A 20-page feature, photographed by Princess Diana's favourite snapper, Mario Testino, is headlined "Young London", with the catchphrase "our capital's bright young things". The roll-call of names of these allegedly talented and wonderful teenagers tells you all you need to know. With few exceptions, they are introduced as the sons or daughter of someone famous or titled: Gormley, Dellal, Bailey, a couple of Guinnesses, Irons, Sykes, Ormsby-Gore and Hughes-Hallett. There's the daughter of the Earl of Uxbridge, and the son of Viscountess Normanton.
These poor kids don't have a CV, they have a blood line which somehow gains them access to the glossy pages of Vogue, which implies that as their parents are either rich or famous, they must, by default, going to be worth writing about and capturing on film.
The idea that these kids represent British talent in any shape or form is thoroughly depressing. What is even more shocking is that they are all white. In fact this issue of Vogue is almost 100 per cent white, with a couple of exceptions, including a one-page feature on the actress Naomie Harris, who stars in the Pirates of the Caribbean sequel Dead Man's Chest. Naomi is a Londoner who was brought up by a single mum, studied political science at Cambridge and then drama at the Bristol Old Vic. She is a wonderful role model, just like Freema Agyeman, another Londoner, with an Iranian mother and a Ghanian father - but not worthy of 20 pages of gush.
London is probably the most cosmopolitan city in the world, bursting with stylish, talented young people from all sorts of ethnic backgrounds who are making art, music, writing, designing clothes, running clubs, devising magazines, inventing computer games, constructing furniture and putting up buildings. In fact, London is always ranked by young people in other countries as their number one destination, so vibrant is its reputation. So I just can't imagine how you can fill 20 pages of Britain's leading fashion magazine with white, middle-class people and think that the result will be perceived as anything other than racist and narrow minded, an opportunity lost.
As a PR exercise for Cool Britannia it is an unmitigated disaster. But Vogue is nothing if not conservative with a small c, no matter how much its editor tries to pretend that it reflects cutting-edge style. It might be bought by secretaries who want to pretend they are PAs, but Vogue exudes a revolting kind of passé snobbishness. Just like the Tory party in fact. Consider David Cameron's much-vaunted A-list few constituencies seem willing to adopt. We can spot a black farmer here, a soap star there, plenty of women. But the local Tory apparatchiks seem unwilling to depart from their conventional choice of white, middle-class candidates. And when you read Vogue, you can see that not a lot has changed over the past decade.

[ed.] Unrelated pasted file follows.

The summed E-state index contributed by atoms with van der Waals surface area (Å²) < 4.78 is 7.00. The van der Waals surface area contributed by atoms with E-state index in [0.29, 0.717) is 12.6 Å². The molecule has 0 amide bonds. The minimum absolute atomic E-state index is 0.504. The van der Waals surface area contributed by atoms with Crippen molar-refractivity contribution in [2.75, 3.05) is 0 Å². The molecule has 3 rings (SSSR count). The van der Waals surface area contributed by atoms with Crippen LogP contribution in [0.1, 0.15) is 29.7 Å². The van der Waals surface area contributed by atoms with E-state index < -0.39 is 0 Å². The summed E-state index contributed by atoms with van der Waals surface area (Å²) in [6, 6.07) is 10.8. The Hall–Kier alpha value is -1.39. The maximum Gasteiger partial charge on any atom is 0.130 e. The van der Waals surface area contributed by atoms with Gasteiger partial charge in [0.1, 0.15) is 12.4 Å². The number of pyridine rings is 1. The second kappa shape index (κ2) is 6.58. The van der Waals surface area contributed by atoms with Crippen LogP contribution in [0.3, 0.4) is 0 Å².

Now that's what I call a role model
Three cheers for David Walliams, who has managed to achieve something our footballers singularly failed to do: set out on a mission and succeed beyond your wildest dreams. A couple of years ago this half of the Little Britain team was a party animal who did no sport, never less than impeccably dressed. Now, he's submitted to the indignity of being smeared in goose fat while wearing tiny swimming trunks and a rubber hat. Walliams swum the Channel in record time and raised over £400,000 for charity, humming along to the Pet Shop Boys as he scythed through the waves.
When we went to a Pet Shop Boys concert last week, David confided that the furthest he'd ever swum in training was 16 miles. This week he had to contend with jellyfish, sewage and the busiest shipping lane in the world. Somehow, I cannot imagine David Beckham doing any of this, can you?
* A charity has had to buy back some of Princess Margaret's personal belongings at the Christies auctions which raised over £13.6m, adding further controversy to the sale. Historic Royal Palaces manage the Princess's former home in Kensington Palace, on behalf of the Department for Culture, Media and Sport, from which they receive no funding. The charity exists solely on donations and admission fees. It is mystifying why the Princess's two children did not donate some pieces to commemorate their mother. In the end the charity had to pay £69,600 for a pair of Venetian blackamoor figures which stood in her drawing room and an astonishing £15,600 (pre-sale estimate of £300) for the book in which her chef wrote the menu each day.Reuse content